Migration patterns in KwaZulu Natal, and the association with adult HIV infection

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dc.contributor.author Sacoor, Carfudin Nicos Jussub
dc.date.accessioned 2012-02-03T13:10:30Z
dc.date.available 2012-02-03T13:10:30Z
dc.date.issued 2012-02-03
dc.identifier.uri http://hdl.handle.net/10539/11245
dc.description M.Sc.(Med.) (Population Based Field Epidemiology) en_US
dc.description.abstract Background Assessing HIV incidence over time in a rural population, largely characterized by high levels of migration and poverty is important to understand the dynamics of the spread of HIV infection. Understanding patterns of HIV infection is a key to defining the appropriate strategies for prevention of the disease especially in areas where information on HIV incidence is scarce, such as in Africa and South Africa in particular. Objectives and methods The main objective of this study is to measure the association between migration history and newly acquired HIV infection by sex. The specific objectives are to: (i) quantify median distance of migration by members of the cohort during the period of observation; (ii) measure the association between migration status and acquisition of HIV infection among males and females study participants. The current analysis is based on secondary data collected at the Africa Centre Demographic Surveillance System (DSS) in South Africa. Women aged 15-49 years and men aged 15-54 years were enrolled in the study and tested for HIV between 2003/5 and 2008. A Weibull survival model was used to determine the probability of HIV infection, subject to migration and possible confounders. Results For external migration, the median of external in-migration distance was 53.9 km, with a lower quartile of 27 km and upper quartile of 204 km while the median of external out-migration distance was 104.7 km, with a lower quartile of 52 km and upper quartile of 204 km. The total migration rate among males is 8.8 and for females the rate is 8.2 per 100 person-years (PYO). The majority of external migrants moved to Durban, which appeared to be the most important origin and destination for most migrants. Of the 9300 individuals enrolled in this study, 699 sero-converted. The HIV incidence rate among non-migrants males was 2.0/100 PYO (95% CI, 1.7 – 2.3) and for non-migrants females was 4.1/100 PYO (95% CI, 3.8 – 4.5) while the HIV incidence rates among migrants were higher for females in all categories: 2.0/100 PYO (95% CI, 1.3- 3.1) among internal migrants, 3.8/100 PYO (95% CI, 1.7- 8.5) for external in-migrant and among external out-migrants the HIV incidence rate was 3.2/100 PYO (95% CI, 2.3 – 4.5). For both genders, except internal migration showed a significant risk of HIV acquisition, other types of migration showed no significant association with HIV acquisition. Among other predictors, males who were in the age group 25-29 had the highest hazard of 3.75 times increased risk of HIV acquisition compared to the age group 15-19 [HR = 3.75, 95% CI (2.30 – 6.32), P < 0.001]. Females aged 20-24 years had 43% increased risk of HIV acquisition compared to the those aged 15-19 years [HR = 1.43, 95% CI (1.13 – 1.79), P = 0.002]. For marital status, females who had never been married and not engaged had 71% increased risk of HIV acquisition compared to those who were married, [HR = 1.71, 95% CI (1.09 – 2.68), P = 0.019]. Females with conjugal partners who were always resident and females with conjugal partners who were partial resident had a reduced risk of HIV acquisition of 41% [HR = 0.59, 95% CI (0.36 – 0.95), P = 0.031] and 38% [HR = 0.62, 95% CI (0.40 – 0.96), P = 0.034] respectively. Conclusion Rates of migration vary by age and gender in this cohort of repeat-testers of HIV. Younger individuals migrated more often and the majority of migrants moved to urban centres close to the study area. In terms of HIV incidence, for all covariates, females had higher rates of HIV acquisition than males. External migration does not appear to increase HIV acquisition for this cohort of repeat-testers of HIV, and those who internally migrated had a reduced risk of HIV acquisition. Based on these findings, public health efforts aimed at controlling the spread of HIV infection in this cohort should target at socio-economic condition, sexual behaviour and empowering of women in particular. en_US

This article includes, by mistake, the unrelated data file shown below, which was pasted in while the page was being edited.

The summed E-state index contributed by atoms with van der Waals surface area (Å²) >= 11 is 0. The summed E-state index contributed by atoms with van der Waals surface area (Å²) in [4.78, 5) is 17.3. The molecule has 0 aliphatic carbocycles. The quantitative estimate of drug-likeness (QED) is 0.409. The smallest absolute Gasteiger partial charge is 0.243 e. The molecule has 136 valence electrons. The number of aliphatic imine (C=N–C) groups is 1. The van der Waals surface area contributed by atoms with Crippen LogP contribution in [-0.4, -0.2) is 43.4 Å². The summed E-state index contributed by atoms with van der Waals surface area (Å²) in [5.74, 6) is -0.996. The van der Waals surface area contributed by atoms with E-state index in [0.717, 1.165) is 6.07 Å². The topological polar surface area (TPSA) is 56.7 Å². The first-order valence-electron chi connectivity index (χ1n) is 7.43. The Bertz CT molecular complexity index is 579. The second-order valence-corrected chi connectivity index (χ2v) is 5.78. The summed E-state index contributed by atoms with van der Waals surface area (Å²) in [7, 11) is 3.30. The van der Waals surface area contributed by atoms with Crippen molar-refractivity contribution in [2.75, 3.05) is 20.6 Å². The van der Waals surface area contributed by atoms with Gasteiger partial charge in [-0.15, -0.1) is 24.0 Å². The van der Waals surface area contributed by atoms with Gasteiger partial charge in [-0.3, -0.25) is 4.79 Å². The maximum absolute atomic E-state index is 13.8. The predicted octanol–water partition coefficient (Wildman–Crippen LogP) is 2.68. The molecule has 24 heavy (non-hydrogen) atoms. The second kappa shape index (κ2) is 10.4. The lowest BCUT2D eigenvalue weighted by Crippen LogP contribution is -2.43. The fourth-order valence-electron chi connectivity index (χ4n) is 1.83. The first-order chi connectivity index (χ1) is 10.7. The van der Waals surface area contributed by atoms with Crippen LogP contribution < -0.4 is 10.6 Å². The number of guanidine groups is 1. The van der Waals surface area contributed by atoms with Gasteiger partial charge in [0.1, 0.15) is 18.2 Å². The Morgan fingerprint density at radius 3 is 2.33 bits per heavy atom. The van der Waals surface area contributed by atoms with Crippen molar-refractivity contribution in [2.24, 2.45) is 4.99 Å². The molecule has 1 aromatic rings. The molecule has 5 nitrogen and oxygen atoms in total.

dc.language.iso en en_US
dc.subject.mesh HIV Infections en-US
dc.subject.mesh Rural Population--South Africa
dc.title Migration patterns in KwaZulu Natal, and the association with adult HIV infection en_US
dc.type Thesis en_US


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